Authorities in India have adopted laws and policies that systematically discriminate against Muslims and stigmatize critics of the government, Human Rights Watch said Friday.
Prejudices embedded in the government of the ruling Hindu nationalist Bharatiya Janata Party (BJP) have infiltrated independent institutions, such as the police and the courts, empowering nationalist groups to threaten, harass, and attack religious minorities with impunity, the rights group said.
February 23, 2021 marks the one-year anniversary of the anti-Muslim pogrom in Delhi that killed 53 people, 40 of them Muslim.
Instead of conducting a credible and impartial investigation, including into allegations that BJP leaders incited violence and police officials were complicit in attacks, the authorities have targeted activists and protest organizers, HRW accused.
The authorities have lately responded to another mass protest, this time by farmers, by vilifying minority Sikh protesters and opening investigations into their alleged affiliation with separatist groups, it said.
“The BJP’s embrace of the Hindu majority at the expense of minorities has seeped into government institutions, undermining equal protection of the law without discrimination,” said Meenakshi Ganguly, South Asia director at Human Rights Watch.
“The government has not only failed to protect Muslims and other minorities from attacks but is providing political patronage and cover for bigotry.”
The February 2020 attacks in Delhi had followed months of peaceful protests by Indians of all faiths against the government’s discriminatory citizenship law and proposed policies. BJP leaders and supporters attempted to discredit protesters, particularly Muslims, by accusing them of conspiring against national interests.
Similarly, after hundreds of thousands of farmers of various faiths began protesting against the government’s new farm laws in November 2020, senior BJP leaders, their supporters on social media, and pro-government media, began blaming the Sikhs, another religious minority. They accuse Sikhs of having a “Khalistani” agenda, a reference to a Sikh separatist insurgency in Punjab in the 1980s and 90s. On February 8, Prime Minister Narendra Modi spoke in parliament, describing people participating in various peaceful protests as “parasites,” and calling international criticism of increasing authoritarianism in India a “foreign destructive ideology.”
Following violent clashes on January 26 between the police and protesting farmers who broke through police barricades to enter Delhi, the authorities filed baseless criminal cases against journalists, ordered the internet to be shut down at multiple sites, and ordered Twitter to block nearly 1,200 accounts, including of journalists and news organizations, some of which Twitter later restored, HRW said.
On February 14, the authorities arrested a climate activist, accusing her of sedition and criminal conspiracy for allegedly editing a document providing information on the protests and how to support them on social media, and issued warrants against two others.
According to the human rights watchdog, the latest arrests come amid increased targeting of activists, academics, and other critics, by the government in recent years.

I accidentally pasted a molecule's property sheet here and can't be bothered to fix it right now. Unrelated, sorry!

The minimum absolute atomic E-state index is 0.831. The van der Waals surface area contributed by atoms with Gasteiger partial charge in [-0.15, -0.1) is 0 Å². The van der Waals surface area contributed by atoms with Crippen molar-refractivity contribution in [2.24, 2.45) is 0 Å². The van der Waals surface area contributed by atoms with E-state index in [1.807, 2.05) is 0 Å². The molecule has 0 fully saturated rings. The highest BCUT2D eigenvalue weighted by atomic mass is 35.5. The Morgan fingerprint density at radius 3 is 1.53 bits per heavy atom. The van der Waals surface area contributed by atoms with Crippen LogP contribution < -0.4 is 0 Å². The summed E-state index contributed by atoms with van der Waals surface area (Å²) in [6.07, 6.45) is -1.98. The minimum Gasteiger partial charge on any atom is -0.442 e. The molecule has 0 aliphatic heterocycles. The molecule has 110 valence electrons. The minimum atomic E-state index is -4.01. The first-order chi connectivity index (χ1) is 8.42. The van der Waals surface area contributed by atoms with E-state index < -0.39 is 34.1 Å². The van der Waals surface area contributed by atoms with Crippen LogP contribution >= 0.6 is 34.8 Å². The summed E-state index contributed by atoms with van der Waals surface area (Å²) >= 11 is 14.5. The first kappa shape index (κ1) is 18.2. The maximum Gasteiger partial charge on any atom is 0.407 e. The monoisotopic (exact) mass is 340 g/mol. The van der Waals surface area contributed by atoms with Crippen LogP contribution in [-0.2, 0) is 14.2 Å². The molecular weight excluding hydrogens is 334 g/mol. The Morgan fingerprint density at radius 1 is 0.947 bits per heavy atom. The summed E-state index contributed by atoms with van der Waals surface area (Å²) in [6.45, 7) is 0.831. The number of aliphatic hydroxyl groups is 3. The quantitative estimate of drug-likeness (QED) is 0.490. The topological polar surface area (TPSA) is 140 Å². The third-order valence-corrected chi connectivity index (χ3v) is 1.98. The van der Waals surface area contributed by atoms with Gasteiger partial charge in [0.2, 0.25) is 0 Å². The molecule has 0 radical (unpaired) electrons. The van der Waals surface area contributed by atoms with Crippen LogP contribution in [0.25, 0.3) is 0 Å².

The authorities have especially harassed and prosecuted those protecting the rights of minorities and vulnerable communities, it said.
BJP leaders and affiliated groups have long portrayed minority communities, especially Muslims, as a threat to national security and to the Hindu way of life. They have raised the bogey of “love jihad,” claiming that Muslim men lure Hindu women into marriages to convert them to Islam, labeled Muslims illegal immigrants or even extremists, and accused them of hurting Hindu sentiment over cow slaughter.
Since Modi’s BJP came to power in 2014, it has taken various legislative and other actions that have legitimized discrimination against religious minorities and enabled violent Hindu nationalism, Human Rights Watch said.
The government passed a citizenship law in December 2019 that discriminates against Muslims, making religion the basis for citizenship for the first time. In August 2019, the government also revoked the constitutional autonomy granted to the only Muslim-majority state, Jammu and Kashmir, and imposed restrictions in violation of people’s basic rights.
Since October 2018, Indian authorities have threatened to deport Rohingya Muslim refugees to Myanmar despite the risks to their lives and security, and have already repatriated over a dozen.
States use laws against cow slaughter to prosecute Muslim cattle traders even as BJP-affiliated groups attack Muslims and Dalits on rumors that they killed or traded cows for beef.
Most recently, three BJP-ruled states have passed an anti-conversion law, which in practice is used against Muslim men who marry Hindu women.
“These actions violate domestic law and India’s obligations under international human rights law that prohibit discrimination based on race, ethnicity, or religion, and require the governments to provide residents with equal protection of the law,” according to the HRW.
The Indian government is also obligated to protect religious and other minority populations, and to fully and fairly prosecute those responsible for discrimination and violence against them, Human Rights Watch said.
“The BJP government’s actions have stoked communal hatred, created deep fissures in society, and led to much fear and mistrust of authorities among minority communities,” Ganguly said.
“India’s standing as a secular democracy is at serious risk unless the government rolls back discriminatory laws and policies and ensures justice for abuses against minorities.”